This province of 1.0 million people has the largest population in the Atlantic Provinces, with 45% of it concentrated in the Halifax Regional Municipality on the southern shore. Nova Scotia (the Latin name for New Scotland) is connected to New Brunswick by a small isthmus in the north western part of the province, technically making most of Nova Scotia a peninsula bordered by Cape Breton Island in the north east, which is connected to the rest of Nova Scotia by a causeway. North eastern Cape Breton contains the port for the permanent ferry service between Nova Scotia and Newfoundland and Labrador: this is where food and other important commodities are shipped to NL.
Much of Nova Scotia’s landmass remains rural. There is a significant Indigenous presence here and there is some French and Gaelic/Scottish cultural presence as well.
Much of Nova Scotia suffered the same kind of damage as PEI: power outages, downed trees and power poles, heavy rains and some flooded areas. At least 40 - 50 % of Nova Scotians lost their electricity at some point during the storm. Cape Breton Island was particularly hard hit by Fiona with flooding and building damage - this is where Fiona actually made landfall in the region.
This experience must have been an uncomfortable reminder of the impact of Hurricane Juan in 2003 and Dorian in 2019, which were particularly damaging to central NS.
Newfoundland and Labrador (NL)
Newfoundland and Labrador is primarily composed of two land masses which are only connected by ferry. Approximately 93% of the province’s population (over 520,000 inhabitants) resides in Newfoundland, with many of the inhabitants living in the Avalon Peninsula near St. John’s. Labrador borders with the province of Quebec to its west and south, with the rest of Labrador bordering the Atlantic Ocean. The year round ferry connection to Nova Scotia is in the community of Port aux Basques, near Cape Ray. It takes close to 12 hours to make that ferry trip. A second ferry operates for part of the year between mainland Nova Scotia and Argentia in NL.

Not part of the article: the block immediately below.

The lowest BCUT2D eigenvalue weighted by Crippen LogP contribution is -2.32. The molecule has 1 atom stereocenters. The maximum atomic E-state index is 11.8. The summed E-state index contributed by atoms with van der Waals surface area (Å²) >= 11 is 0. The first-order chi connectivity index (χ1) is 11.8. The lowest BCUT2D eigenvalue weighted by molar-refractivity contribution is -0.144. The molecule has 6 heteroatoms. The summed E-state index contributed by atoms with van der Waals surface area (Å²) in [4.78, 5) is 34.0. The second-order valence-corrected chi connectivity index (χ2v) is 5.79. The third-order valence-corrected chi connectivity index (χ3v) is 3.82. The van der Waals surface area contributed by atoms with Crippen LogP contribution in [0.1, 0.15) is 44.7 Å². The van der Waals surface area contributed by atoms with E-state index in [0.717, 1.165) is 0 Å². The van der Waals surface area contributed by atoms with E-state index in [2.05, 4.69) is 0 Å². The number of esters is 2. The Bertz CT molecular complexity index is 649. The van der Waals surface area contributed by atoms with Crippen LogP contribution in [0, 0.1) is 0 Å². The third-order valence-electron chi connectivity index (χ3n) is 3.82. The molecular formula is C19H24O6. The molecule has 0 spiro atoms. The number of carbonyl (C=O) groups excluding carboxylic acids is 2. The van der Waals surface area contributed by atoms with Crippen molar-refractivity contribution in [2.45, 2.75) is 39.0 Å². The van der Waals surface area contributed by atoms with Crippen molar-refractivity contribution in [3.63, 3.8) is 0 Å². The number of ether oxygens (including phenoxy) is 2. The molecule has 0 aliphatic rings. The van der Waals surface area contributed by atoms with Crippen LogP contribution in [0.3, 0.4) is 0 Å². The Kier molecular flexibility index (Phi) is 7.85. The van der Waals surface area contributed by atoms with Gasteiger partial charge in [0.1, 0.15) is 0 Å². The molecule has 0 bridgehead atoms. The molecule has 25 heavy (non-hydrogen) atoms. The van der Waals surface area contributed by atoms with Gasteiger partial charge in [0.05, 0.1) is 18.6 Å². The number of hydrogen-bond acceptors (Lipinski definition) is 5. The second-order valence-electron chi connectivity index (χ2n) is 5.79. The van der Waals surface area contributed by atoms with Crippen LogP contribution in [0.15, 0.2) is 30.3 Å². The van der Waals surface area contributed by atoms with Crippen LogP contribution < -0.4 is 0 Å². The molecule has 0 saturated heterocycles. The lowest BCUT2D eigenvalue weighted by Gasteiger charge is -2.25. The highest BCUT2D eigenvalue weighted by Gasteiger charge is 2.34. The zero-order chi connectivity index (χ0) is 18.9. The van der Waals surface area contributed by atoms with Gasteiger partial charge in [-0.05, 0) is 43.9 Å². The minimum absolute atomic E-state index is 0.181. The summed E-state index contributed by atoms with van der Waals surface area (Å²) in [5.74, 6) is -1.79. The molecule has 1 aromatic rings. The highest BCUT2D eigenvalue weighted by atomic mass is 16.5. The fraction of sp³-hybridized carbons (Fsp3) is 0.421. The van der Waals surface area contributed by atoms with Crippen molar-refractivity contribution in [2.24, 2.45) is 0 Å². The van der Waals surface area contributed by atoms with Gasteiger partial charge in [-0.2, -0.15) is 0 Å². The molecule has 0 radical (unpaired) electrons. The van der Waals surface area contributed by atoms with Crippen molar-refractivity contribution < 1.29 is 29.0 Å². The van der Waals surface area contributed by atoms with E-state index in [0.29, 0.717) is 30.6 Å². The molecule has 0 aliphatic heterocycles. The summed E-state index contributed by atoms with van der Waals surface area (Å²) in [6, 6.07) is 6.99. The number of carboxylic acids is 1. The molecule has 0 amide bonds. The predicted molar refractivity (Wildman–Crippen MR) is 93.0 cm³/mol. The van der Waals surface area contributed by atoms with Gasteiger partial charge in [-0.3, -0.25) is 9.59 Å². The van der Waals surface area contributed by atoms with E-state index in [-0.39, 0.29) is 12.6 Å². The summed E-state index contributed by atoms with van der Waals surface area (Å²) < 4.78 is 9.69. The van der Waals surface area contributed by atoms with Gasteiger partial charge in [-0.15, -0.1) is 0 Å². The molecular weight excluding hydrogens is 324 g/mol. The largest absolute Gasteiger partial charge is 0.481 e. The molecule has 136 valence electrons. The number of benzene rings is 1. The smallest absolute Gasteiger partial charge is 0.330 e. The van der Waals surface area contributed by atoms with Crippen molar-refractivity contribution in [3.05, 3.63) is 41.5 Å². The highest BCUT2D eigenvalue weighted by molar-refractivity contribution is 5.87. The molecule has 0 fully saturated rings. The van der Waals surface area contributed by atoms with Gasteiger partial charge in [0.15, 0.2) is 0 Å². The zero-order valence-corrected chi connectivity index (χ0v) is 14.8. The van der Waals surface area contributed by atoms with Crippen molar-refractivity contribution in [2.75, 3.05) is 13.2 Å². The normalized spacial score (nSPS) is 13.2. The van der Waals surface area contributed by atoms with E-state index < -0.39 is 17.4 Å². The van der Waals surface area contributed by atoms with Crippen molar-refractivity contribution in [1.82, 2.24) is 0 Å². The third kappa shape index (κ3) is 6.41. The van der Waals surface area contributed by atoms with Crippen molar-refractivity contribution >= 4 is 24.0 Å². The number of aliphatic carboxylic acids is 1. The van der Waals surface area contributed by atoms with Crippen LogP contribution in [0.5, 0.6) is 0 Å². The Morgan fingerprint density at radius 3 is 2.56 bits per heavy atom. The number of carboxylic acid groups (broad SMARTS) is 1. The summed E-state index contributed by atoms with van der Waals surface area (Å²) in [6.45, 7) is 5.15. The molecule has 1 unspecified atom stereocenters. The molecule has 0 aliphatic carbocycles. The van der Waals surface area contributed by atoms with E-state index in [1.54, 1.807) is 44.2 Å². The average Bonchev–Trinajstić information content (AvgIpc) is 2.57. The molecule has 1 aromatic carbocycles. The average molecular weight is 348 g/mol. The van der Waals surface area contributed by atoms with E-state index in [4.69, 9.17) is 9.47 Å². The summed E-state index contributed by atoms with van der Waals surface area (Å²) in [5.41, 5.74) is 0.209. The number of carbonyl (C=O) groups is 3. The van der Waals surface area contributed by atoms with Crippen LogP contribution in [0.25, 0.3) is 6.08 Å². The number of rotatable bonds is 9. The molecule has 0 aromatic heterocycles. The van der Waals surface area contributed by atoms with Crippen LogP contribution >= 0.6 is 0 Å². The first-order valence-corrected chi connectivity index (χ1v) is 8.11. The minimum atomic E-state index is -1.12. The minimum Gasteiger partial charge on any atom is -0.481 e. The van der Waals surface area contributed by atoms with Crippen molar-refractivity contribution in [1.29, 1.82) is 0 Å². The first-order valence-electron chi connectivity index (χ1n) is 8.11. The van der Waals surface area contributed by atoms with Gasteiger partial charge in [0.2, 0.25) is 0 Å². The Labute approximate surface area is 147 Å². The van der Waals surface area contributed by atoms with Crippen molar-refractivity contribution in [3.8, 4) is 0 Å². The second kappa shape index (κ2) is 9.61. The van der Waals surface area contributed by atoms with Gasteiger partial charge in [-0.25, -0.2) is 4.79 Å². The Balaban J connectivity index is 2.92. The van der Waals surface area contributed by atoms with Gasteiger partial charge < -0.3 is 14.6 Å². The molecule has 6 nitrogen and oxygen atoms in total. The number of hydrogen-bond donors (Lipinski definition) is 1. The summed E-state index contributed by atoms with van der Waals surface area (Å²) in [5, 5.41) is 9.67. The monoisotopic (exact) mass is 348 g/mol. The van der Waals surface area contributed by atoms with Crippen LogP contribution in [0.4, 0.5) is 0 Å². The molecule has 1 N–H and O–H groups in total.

In 1949 Newfoundland and Labrador was the last province to join Canada. Much of the terrain is rocky and fishing has been a significant way of life in the region for decades, although this has diminished greatly in recent years. The people of Newfoundland and Labrador are particularly known for their spirit and hospitality: the town of Gander is the setting for the now famous musical Come From Away, a retelling of the real life situation during 9/11 where many commercial flights were diverted to Gander during the global airspace closing and the hospitality of the local citizens to stranded travelers became the stuff of legend.
The southwestern part of Newfoundland, including Port Aux Basques, was particularly hard hit by Fiona. At least 20 homes were destroyed and hundreds of people have been displaced due to the damage and flooding, which ripped homes from their foundations and washed out much of the land underneath them.
The only known fatality to date in NL was when a woman was swept up by waves and pulled into the sea; her body was recovered on Sept. 25.
Other communities in this part of the province are also recovering from Fiona.
Fortunately, the ferry service between Nova Scotia and Newfoundland was not permanently disrupted by Fiona: ferry service resumed on Sept. 25, ensuring that food and other important supplies will continue to flow to the province.
There are plenty of other resources that will give you a more detailed picture of Atlantic Canada and several news outlets, especially the CBC, can provide additional information about the impact of Fiona.
One hopes that we won’t see the likes of Fiona again any time soon.
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H.A.T.T.E.R. (How About This Terribly Enthusiastic Reader)